As the global summit gets off and running in New York to look at progress toward the Millennium Development Goals, we have a great deal to celebrate. At the same time, we have some big challenges ahead in order to realize the promise of the goals: a world that overcomes poverty and hunger, where all citizens have access to opportunity and hope.

On the celebration side: 30 years ago, 52 percent of people in developing countries lived in extreme poverty; by 2005, that share had been cut by more than half. In Africa before the triple blow of the food, fuel and financial crises in 2008, primary school enrollment rates were rising faster than in any other continent, and child mortality rates had fallen by 25 percent in about 13 countries in just 4 years.
 

World Bank reforming to meet new challenges

Angie Gentile's picture

October 6, 2009 - Istanbul, Turkey. World Bank/IMF Annual Meetings 2009. Opening plenary session.

The World Bank is pursuing an ambitious program of reform to enable the institution to become more efficient and effective while also gaining more legitimacy among the developing countries that it serves, Bank President Robert Zoellick said today.

In a speech at the start of the World Bank-IMF annual meetings, Zoellick said the World Bank’s reforms would focus on improving development effectiveness, promoting accountability and good governance, and continuing to increase cost efficiency.

“To serve the changing global economy, the world needs agile, nimble, competent, and accountable institutions,” Zoellick told the meeting of the Board of Governors of the World Bank Group. “The World Bank Group will improve its legitimacy, efficiency, effectiveness, and accountability, and further expand its cooperation with the UN, the IMF, the other Multilateral Development Banks, donors, civil society, and foundations which have become increasingly important development actors.”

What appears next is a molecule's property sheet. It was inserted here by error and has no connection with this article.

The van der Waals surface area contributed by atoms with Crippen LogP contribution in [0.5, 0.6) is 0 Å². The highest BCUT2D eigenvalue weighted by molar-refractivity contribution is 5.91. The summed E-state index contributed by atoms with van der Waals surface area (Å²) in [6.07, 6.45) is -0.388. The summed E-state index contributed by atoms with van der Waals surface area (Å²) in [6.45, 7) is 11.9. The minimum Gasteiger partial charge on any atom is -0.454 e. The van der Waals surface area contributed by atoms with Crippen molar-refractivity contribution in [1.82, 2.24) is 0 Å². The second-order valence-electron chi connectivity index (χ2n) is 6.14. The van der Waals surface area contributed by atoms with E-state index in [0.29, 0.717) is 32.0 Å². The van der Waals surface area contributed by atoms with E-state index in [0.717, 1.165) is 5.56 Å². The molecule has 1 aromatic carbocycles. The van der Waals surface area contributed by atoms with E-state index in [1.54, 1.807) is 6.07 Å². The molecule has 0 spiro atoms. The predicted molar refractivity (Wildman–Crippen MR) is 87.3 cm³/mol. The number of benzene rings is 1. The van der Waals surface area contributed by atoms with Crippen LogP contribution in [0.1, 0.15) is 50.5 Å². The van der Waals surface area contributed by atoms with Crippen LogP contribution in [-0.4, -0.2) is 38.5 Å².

Africa’s infrastructure: closing the 'efficiency gap'

Angie Gentile's picture

Rural water pump near Ulundi, South Africa. Photo: Trevor Samson/World Bank African countries lag behind their developing country counterparts on infrastructure, and the gaps are only widening over time. One of today’s keynote panels took a deep look at ways to close that gap.

Instead of defaulting to a call for more money, panelists talked about what’s impeding effective use of funds, both public and private, that are made available for infrastructure development on the continent.

To put the conversation into context, here are a few key stats:

  • Africa needs $93 billion a year to catch up with its huge infrastructure backlog over the next decade—an amount that represents more than 35 percent of GDP for fragile states.
  • Current spending on African infrastructure is higher than previously thought, at $45 billion.
  • An estimated cost savings of $17 billion—the so-called “efficiency gap”—could be achieved if existing resources were used more efficiently.

Archbishop Ndungane: ‘We should be intentional about what CSOs are saying’

Angie Gentile's picture

Archbishop Winston Njongonkulu Ndungane, World Bank-IMF Annual Meetings, Istanbul. Photo credit: Simone D. McCourtie/World BankYesterday I caught up with the stately Archbishop Winston Njongonkulu Ndungane, who is attending the Civil Society Forum here in Istanbul. The Archbishop carved out some time to meet before heading off to head a CSO Townhall meeting featuring Bank President Zoellick and IMF Chief Strauss-Kahn.

Archbishop Ndungane is the founder and president of African Monitor, an independent pan-African nonprofit whose main objective is to monitor aid flows, what African governments do with the money, and what impact it has.

 African Monitor holds poverty hearings through which they seek to magnify voices. “We pride ourselves in having the confidence of people on the ground—the voice of people—and taking those voices to the corridors of power,” the Archbishop told me.

Archbishop Ndungane talked about linking up the creative and innovative minds of CSOs with the World Bank on today’s key issues—hunger, climate change, financial crisis. He emphasized the need to develop mechanisms for translating ideas into action.